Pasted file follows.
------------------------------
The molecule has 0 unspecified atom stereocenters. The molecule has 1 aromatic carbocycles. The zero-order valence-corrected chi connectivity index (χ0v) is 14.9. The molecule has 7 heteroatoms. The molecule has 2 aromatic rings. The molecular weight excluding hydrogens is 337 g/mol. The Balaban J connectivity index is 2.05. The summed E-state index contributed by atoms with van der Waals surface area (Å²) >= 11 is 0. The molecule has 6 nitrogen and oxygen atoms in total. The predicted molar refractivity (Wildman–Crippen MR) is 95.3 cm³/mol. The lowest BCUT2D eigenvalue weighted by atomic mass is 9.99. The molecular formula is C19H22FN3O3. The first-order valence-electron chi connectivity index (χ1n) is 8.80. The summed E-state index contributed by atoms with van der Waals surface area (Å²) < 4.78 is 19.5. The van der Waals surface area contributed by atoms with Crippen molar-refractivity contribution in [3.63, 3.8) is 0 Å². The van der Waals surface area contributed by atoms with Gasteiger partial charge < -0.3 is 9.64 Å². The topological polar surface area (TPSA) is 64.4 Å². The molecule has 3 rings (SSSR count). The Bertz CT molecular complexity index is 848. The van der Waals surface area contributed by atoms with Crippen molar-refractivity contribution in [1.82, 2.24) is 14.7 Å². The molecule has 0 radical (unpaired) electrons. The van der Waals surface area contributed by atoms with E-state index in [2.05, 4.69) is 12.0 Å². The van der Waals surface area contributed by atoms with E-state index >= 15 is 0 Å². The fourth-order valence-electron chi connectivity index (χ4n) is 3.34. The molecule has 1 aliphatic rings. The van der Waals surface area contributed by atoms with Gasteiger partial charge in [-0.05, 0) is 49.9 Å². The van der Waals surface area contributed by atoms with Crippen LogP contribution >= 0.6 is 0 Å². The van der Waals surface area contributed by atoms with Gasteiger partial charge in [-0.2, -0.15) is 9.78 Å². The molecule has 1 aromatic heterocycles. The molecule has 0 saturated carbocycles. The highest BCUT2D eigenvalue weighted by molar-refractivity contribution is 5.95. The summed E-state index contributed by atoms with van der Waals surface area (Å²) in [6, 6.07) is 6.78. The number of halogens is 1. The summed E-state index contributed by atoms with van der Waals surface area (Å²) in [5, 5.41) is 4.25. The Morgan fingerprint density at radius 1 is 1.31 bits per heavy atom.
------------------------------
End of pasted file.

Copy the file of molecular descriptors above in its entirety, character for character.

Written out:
The molecule has 0 unspecified atom stereocenters. The molecule has 1 aromatic carbocycles. The zero-order valence-corrected chi connectivity index (χ0v) is 14.9. The molecule has 7 heteroatoms. The molecule has 2 aromatic rings. The molecular weight excluding hydrogens is 337 g/mol. The Balaban J connectivity index is 2.05. The summed E-state index contributed by atoms with van der Waals surface area (Å²) >= 11 is 0. The molecule has 6 nitrogen and oxygen atoms in total. The predicted molar refractivity (Wildman–Crippen MR) is 95.3 cm³/mol. The lowest BCUT2D eigenvalue weighted by atomic mass is 9.99. The molecular formula is C19H22FN3O3. The first-order valence-electron chi connectivity index (χ1n) is 8.80. The summed E-state index contributed by atoms with van der Waals surface area (Å²) < 4.78 is 19.5. The van der Waals surface area contributed by atoms with Crippen molar-refractivity contribution in [3.63, 3.8) is 0 Å². The van der Waals surface area contributed by atoms with Gasteiger partial charge < -0.3 is 9.64 Å². The topological polar surface area (TPSA) is 64.4 Å². The molecule has 3 rings (SSSR count). The Bertz CT molecular complexity index is 848. The van der Waals surface area contributed by atoms with Crippen molar-refractivity contribution in [1.82, 2.24) is 14.7 Å². The molecule has 0 radical (unpaired) electrons. The van der Waals surface area contributed by atoms with E-state index in [2.05, 4.69) is 12.0 Å². The van der Waals surface area contributed by atoms with E-state index >= 15 is 0 Å². The fourth-order valence-electron chi connectivity index (χ4n) is 3.34. The molecule has 1 aliphatic rings. The van der Waals surface area contributed by atoms with Gasteiger partial charge in [-0.05, 0) is 49.9 Å². The van der Waals surface area contributed by atoms with Crippen LogP contribution >= 0.6 is 0 Å². The van der Waals surface area contributed by atoms with Gasteiger partial charge in [-0.2, -0.15) is 9.78 Å². The molecule has 1 aromatic heterocycles. The molecule has 0 saturated carbocycles. The highest BCUT2D eigenvalue weighted by molar-refractivity contribution is 5.95. The summed E-state index contributed by atoms with van der Waals surface area (Å²) in [6, 6.07) is 6.78. The number of halogens is 1. The summed E-state index contributed by atoms with van der Waals surface area (Å²) in [5, 5.41) is 4.25. The Morgan fingerprint density at radius 1 is 1.31 bits per heavy atom.